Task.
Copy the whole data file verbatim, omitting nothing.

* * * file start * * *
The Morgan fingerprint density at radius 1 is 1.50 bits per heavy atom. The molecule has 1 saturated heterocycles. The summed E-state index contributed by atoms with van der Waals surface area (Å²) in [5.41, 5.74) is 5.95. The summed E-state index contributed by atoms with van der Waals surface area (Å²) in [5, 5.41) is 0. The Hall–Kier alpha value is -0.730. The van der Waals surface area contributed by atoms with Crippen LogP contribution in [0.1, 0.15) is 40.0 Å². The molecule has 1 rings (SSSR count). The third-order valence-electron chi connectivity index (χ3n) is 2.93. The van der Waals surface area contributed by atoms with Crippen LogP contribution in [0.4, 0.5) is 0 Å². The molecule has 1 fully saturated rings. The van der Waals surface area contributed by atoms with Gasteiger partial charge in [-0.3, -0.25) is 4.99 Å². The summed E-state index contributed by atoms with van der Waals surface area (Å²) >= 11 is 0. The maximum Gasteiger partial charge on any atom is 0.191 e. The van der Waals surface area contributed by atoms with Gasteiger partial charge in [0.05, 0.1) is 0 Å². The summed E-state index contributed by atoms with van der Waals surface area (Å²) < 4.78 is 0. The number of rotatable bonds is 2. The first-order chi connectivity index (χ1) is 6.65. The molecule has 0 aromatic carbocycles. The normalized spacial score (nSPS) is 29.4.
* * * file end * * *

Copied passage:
The Morgan fingerprint density at radius 1 is 1.50 bits per heavy atom. The molecule has 1 saturated heterocycles. The summed E-state index contributed by atoms with van der Waals surface area (Å²) in [5.41, 5.74) is 5.95. The summed E-state index contributed by atoms with van der Waals surface area (Å²) in [5, 5.41) is 0. The Hall–Kier alpha value is -0.730. The van der Waals surface area contributed by atoms with Crippen LogP contribution in [0.1, 0.15) is 40.0 Å². The molecule has 1 rings (SSSR count). The third-order valence-electron chi connectivity index (χ3n) is 2.93. The van der Waals surface area contributed by atoms with Crippen LogP contribution in [0.4, 0.5) is 0 Å². The molecule has 1 fully saturated rings. The van der Waals surface area contributed by atoms with Gasteiger partial charge in [-0.3, -0.25) is 4.99 Å². The summed E-state index contributed by atoms with van der Waals surface area (Å²) >= 11 is 0. The maximum Gasteiger partial charge on any atom is 0.191 e. The van der Waals surface area contributed by atoms with Gasteiger partial charge in [0.05, 0.1) is 0 Å². The summed E-state index contributed by atoms with van der Waals surface area (Å²) < 4.78 is 0. The number of rotatable bonds is 2. The first-order chi connectivity index (χ1) is 6.65. The molecule has 0 aromatic carbocycles. The normalized spacial score (nSPS) is 29.4.